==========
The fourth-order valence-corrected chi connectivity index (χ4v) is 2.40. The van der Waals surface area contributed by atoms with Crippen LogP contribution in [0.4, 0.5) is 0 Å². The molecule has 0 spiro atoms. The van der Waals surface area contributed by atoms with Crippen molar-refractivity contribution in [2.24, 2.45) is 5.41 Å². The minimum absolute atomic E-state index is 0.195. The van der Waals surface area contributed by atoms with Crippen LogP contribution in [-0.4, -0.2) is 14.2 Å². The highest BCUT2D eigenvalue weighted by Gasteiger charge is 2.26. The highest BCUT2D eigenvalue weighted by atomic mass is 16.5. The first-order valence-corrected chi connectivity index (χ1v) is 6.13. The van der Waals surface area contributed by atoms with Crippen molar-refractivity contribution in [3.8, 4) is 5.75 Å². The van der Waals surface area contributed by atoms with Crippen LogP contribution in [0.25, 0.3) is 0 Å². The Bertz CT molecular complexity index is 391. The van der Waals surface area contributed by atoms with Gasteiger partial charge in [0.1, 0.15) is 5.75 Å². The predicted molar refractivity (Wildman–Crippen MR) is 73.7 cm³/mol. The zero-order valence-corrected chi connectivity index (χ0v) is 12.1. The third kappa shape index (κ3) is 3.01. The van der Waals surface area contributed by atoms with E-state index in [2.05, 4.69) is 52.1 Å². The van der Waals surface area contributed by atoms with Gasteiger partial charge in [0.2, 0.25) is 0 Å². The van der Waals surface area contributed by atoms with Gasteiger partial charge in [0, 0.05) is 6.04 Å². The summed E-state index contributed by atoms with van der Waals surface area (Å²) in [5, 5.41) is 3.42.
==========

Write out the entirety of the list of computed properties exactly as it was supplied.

The fourth-order valence-corrected chi connectivity index (χ4v) is 2.40. The van der Waals surface area contributed by atoms with Crippen LogP contribution in [0.4, 0.5) is 0 Å². The molecule has 0 spiro atoms. The van der Waals surface area contributed by atoms with Crippen molar-refractivity contribution in [2.24, 2.45) is 5.41 Å². The minimum absolute atomic E-state index is 0.195. The van der Waals surface area contributed by atoms with Crippen LogP contribution in [-0.4, -0.2) is 14.2 Å². The highest BCUT2D eigenvalue weighted by Gasteiger charge is 2.26. The highest BCUT2D eigenvalue weighted by atomic mass is 16.5. The first-order valence-corrected chi connectivity index (χ1v) is 6.13. The van der Waals surface area contributed by atoms with Crippen molar-refractivity contribution in [3.8, 4) is 5.75 Å². The van der Waals surface area contributed by atoms with Crippen LogP contribution in [0.25, 0.3) is 0 Å². The Bertz CT molecular complexity index is 391. The van der Waals surface area contributed by atoms with Gasteiger partial charge in [0.1, 0.15) is 5.75 Å². The predicted molar refractivity (Wildman–Crippen MR) is 73.7 cm³/mol. The zero-order valence-corrected chi connectivity index (χ0v) is 12.1. The third kappa shape index (κ3) is 3.01. The van der Waals surface area contributed by atoms with E-state index in [2.05, 4.69) is 52.1 Å². The van der Waals surface area contributed by atoms with Gasteiger partial charge in [0.2, 0.25) is 0 Å². The van der Waals surface area contributed by atoms with Gasteiger partial charge in [0, 0.05) is 6.04 Å². The summed E-state index contributed by atoms with van der Waals surface area (Å²) in [5, 5.41) is 3.42.